Brilliant music from trombonist Shigeharu Mukai – an artist who was not only a hell of a soloist in the 70s, but also a great musical visionary – with an ear that makes records like this a lasting treasure! The album features three long tracks – each a small sort of painting in sound – still with a soulful swing that keeps things moving, but filled with rich ideas that come not just from Mukai's trombone, but from the assemblage of musicians that join him for the date. At a time when records like this could be overindulgent or just too darn loose in some folks' hands, Mukai manages to hold the whole thing together with this lyrical brilliance – in extremely evocative ways that never get old.
Essential: A masterpiece of Progressive-Folk music
The Young Tradition was formed on 18 April 1965 by Peter Bellamy (8 September 1944 – 19 September 1991), Royston Wood (born 1935 died 8 April 1990) and Heather Wood (born Arielle Heather Wood, 31 March 1945, Attercliffe, Sheffield, Yorkshire) (who was unrelated to Royston Wood). Most of their repertoire was traditional British folk music, sung without instrumental accompaniment, and was drawn especially from the music of the Copper Family from Sussex, who had a strong oral musical tradition. They augmented the pure folk music with some composed songs which were strongly rooted in the English folk tradition, such as sea shanties written by Cyril Tawney, of which “Chicken on a Raft” was the most notable.
Just a few words about this 2017 40th Anniversary release of the classic "Two Sevens Clash" album. This is one of the greatest albums ever released by a Jamaican vocal trio and one of the best albums ever released in the Jamaican reggae genre. Culture, with leader Joseph Hill, is one of the best vocal trios from Jamaica. Just listen to the harmonies and you'll understand.
Poco’s biggest-selling album of all time also presented the biggest personnel change at one time for the then-decade-old group, whose lineup had hardly been a model of stability up to that time. Co-founding drummer/singer George Grantham and longtime bassist/singer Timothy B. Schmit were both gone, the latter off to the Eagles. Listening to parts of this album, one gets the sense that, with the arrival of Charlie Harrison (bass, harmony vocals) and Steve Chapman (drums) in the group, Poco was deliberately adopting a change in sound similar to what the Eagles went through when Joe Walsh joined, into much harder rocking territory, at least part of the time.
Essential: a masterpiece of progressive rock music
“Aqualung” isn’t only a great album, it’s somehow a feel of live from the early 70’s. Maybe not as ambitious and essential in progressive rock terms as “Thick As A Brick”, but in terms of folk prog an absolute masterpiece concept record, too. I always feel like I am travelling back in the 70’s when I listen to classic tracks like “Locomotive Breath”, “Cross-Eyed Mary”, “Mother Gose” or the title track.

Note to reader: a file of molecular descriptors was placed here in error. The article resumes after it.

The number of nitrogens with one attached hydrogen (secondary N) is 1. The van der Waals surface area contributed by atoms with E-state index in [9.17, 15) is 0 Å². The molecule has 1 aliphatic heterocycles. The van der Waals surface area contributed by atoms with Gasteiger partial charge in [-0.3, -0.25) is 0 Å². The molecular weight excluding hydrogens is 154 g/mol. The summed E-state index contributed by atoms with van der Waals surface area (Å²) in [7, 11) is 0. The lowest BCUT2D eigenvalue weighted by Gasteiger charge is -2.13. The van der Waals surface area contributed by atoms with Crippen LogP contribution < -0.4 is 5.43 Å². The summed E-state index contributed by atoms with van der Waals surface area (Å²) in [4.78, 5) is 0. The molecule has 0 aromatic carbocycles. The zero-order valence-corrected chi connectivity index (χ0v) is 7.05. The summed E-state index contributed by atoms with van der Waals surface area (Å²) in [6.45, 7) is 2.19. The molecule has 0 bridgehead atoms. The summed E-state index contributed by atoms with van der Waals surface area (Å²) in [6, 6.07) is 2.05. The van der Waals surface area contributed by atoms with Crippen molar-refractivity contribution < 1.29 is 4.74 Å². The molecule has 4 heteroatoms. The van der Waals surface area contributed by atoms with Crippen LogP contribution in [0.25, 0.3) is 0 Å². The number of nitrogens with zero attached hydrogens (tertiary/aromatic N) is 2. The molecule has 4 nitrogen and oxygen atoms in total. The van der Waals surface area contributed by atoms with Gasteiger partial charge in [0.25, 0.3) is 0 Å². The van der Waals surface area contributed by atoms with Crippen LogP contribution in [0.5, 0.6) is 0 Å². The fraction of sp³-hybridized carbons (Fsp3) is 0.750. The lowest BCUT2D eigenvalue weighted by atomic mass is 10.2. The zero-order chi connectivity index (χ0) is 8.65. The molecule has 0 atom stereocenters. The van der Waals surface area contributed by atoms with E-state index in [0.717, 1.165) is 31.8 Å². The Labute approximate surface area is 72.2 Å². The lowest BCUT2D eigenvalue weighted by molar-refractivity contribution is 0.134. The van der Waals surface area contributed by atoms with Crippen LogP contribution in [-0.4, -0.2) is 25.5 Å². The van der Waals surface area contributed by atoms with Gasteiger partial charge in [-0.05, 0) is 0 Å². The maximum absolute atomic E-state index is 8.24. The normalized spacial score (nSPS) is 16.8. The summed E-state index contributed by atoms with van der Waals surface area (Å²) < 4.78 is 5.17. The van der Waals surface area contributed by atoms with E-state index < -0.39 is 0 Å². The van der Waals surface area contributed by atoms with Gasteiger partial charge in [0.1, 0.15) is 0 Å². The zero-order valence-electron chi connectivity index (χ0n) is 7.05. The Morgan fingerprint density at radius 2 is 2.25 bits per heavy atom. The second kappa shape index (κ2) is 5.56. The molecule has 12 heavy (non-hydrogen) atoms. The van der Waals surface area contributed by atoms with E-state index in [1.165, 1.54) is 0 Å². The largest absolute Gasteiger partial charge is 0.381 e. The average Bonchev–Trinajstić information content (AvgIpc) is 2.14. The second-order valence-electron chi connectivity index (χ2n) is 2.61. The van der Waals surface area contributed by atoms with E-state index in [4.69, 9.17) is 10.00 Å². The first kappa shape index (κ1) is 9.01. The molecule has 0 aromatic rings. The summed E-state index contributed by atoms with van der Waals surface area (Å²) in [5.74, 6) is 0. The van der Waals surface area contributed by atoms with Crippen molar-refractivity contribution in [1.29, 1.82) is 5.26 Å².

A really cool bit of bossa jazz from reedman Buddy Collette – an artist who's not as well associated with the genre as Stan Getz or Paul Desmond – but who really cooks nicely here! The setting is relatively lean and groovy – with guitar from Howard Roberts, bass from Mel Pollan, and percussion from Leo Acosta and Darias – both of whom bring a nice sort of west coast vibe to the set, one that's different from some of the Verve bossa modes of the time. Jim Helms handled the arrangements, with a nice airy sort of mode – and Buddy plays both tenor and flute, on titles that include "Nao Pode Ser", "Porque De Moras", "A Pele Do Marfin", "A Meie Noite", "Samba Da Tartaruga", and "Amor Levado".
Pongo en tus manos abiertas… is the fourth studio album by the Chilean singer-songwriter Víctor Jara as a soloist, one of the most important representatives of the New Chilean Song. It was recorded during 1969, and published that same year by the record label Jota Jota (later DICAP). The album has been reissued several times and in different countries, changing its name in some versions to that of Te recuerdo Amanda.
Excellent addition to any Prog-Rock music collection
Really good follow up to Heavy Horses despite all the difficulty surrounding the band, and reminds us not only how prolific and accomplished Ian Anderson is, but the impact Jethro Tull’s music has had on everything from folk rock and pop to minstrel metal and symphonic cheese. It doesn’t chart much new territory, the songs resembling classic Anderson shanties more than something thematic, leaner than previous work and though not outstanding like Horses, it’s one of those albums that catches you off-guard with the quality of the material. Thanks, Ian, for being there in hard times and good.
THE BYRDS “BYRDS” (’73 REUNION)
The announcement of the reunion album featuring all five original Byrds raised expectations to the point where whatever emerged was almost bound to be an anticlimax. (Imagine the effect of the Beatles reforming around the same time, if you will.) Despite a general thumbs-down from the critics, fan loyalty and eager anticipation made the new long-player highly successful at the record store: in the States, the biggest-selling new-material Byrds album since Turn, Turn, Turn. Subsequent reviews expressed varying degrees of disappointment, but recent re-evaluation with almost forty years of hindsight portrays the project as fascinating historically and not without merit artistically. Interest in it has never waned and it’s been re-released on CD no fewer than four times. The Wikipedia article on it is almost a book.